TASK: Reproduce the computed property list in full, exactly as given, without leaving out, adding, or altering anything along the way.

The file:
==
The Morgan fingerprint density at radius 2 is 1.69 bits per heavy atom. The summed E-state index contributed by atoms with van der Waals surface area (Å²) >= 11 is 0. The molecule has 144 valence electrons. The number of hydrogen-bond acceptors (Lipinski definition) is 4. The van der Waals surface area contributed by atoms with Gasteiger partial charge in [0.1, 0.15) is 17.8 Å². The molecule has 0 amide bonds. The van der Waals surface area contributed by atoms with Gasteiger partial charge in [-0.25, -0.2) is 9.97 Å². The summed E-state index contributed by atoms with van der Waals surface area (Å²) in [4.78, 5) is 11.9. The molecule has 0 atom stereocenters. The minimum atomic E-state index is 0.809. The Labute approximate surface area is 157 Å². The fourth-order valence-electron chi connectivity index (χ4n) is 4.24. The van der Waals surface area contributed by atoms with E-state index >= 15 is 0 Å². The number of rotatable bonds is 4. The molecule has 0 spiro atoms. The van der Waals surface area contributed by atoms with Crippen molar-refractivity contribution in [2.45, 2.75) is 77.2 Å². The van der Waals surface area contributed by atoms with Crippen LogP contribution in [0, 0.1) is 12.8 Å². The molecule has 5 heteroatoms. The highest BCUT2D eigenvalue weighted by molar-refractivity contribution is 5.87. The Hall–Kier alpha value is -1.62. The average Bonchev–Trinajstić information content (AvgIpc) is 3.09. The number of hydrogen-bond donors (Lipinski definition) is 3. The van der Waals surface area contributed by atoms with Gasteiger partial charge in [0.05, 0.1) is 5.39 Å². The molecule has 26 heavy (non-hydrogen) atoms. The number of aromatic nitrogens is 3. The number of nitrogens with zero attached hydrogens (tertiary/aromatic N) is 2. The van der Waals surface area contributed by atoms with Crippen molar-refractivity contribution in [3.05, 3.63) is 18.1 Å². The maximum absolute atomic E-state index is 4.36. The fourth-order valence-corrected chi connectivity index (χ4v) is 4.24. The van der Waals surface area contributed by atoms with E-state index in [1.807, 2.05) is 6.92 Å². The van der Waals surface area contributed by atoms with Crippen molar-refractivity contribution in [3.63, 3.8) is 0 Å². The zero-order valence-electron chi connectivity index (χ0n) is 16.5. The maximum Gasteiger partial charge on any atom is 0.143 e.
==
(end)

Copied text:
The Morgan fingerprint density at radius 2 is 1.69 bits per heavy atom. The summed E-state index contributed by atoms with van der Waals surface area (Å²) >= 11 is 0. The molecule has 144 valence electrons. The number of hydrogen-bond acceptors (Lipinski definition) is 4. The van der Waals surface area contributed by atoms with Gasteiger partial charge in [0.1, 0.15) is 17.8 Å². The molecule has 0 amide bonds. The van der Waals surface area contributed by atoms with Gasteiger partial charge in [-0.25, -0.2) is 9.97 Å². The summed E-state index contributed by atoms with van der Waals surface area (Å²) in [4.78, 5) is 11.9. The molecule has 0 atom stereocenters. The minimum atomic E-state index is 0.809. The Labute approximate surface area is 157 Å². The fourth-order valence-electron chi connectivity index (χ4n) is 4.24. The van der Waals surface area contributed by atoms with E-state index >= 15 is 0 Å². The number of rotatable bonds is 4. The molecule has 0 spiro atoms. The van der Waals surface area contributed by atoms with Crippen molar-refractivity contribution in [2.45, 2.75) is 77.2 Å². The van der Waals surface area contributed by atoms with Crippen LogP contribution in [0, 0.1) is 12.8 Å². The molecule has 5 heteroatoms. The highest BCUT2D eigenvalue weighted by molar-refractivity contribution is 5.87. The Hall–Kier alpha value is -1.62. The average Bonchev–Trinajstić information content (AvgIpc) is 3.09. The number of hydrogen-bond donors (Lipinski definition) is 3. The van der Waals surface area contributed by atoms with Gasteiger partial charge in [0.05, 0.1) is 5.39 Å². The molecule has 26 heavy (non-hydrogen) atoms. The number of aromatic nitrogens is 3. The number of nitrogens with zero attached hydrogens (tertiary/aromatic N) is 2. The van der Waals surface area contributed by atoms with Crippen molar-refractivity contribution in [3.05, 3.63) is 18.1 Å². The maximum absolute atomic E-state index is 4.36. The fourth-order valence-corrected chi connectivity index (χ4v) is 4.24. The van der Waals surface area contributed by atoms with E-state index in [1.807, 2.05) is 6.92 Å². The van der Waals surface area contributed by atoms with Crippen molar-refractivity contribution in [3.63, 3.8) is 0 Å². The zero-order valence-electron chi connectivity index (χ0n) is 16.5. The maximum Gasteiger partial charge on any atom is 0.143 e.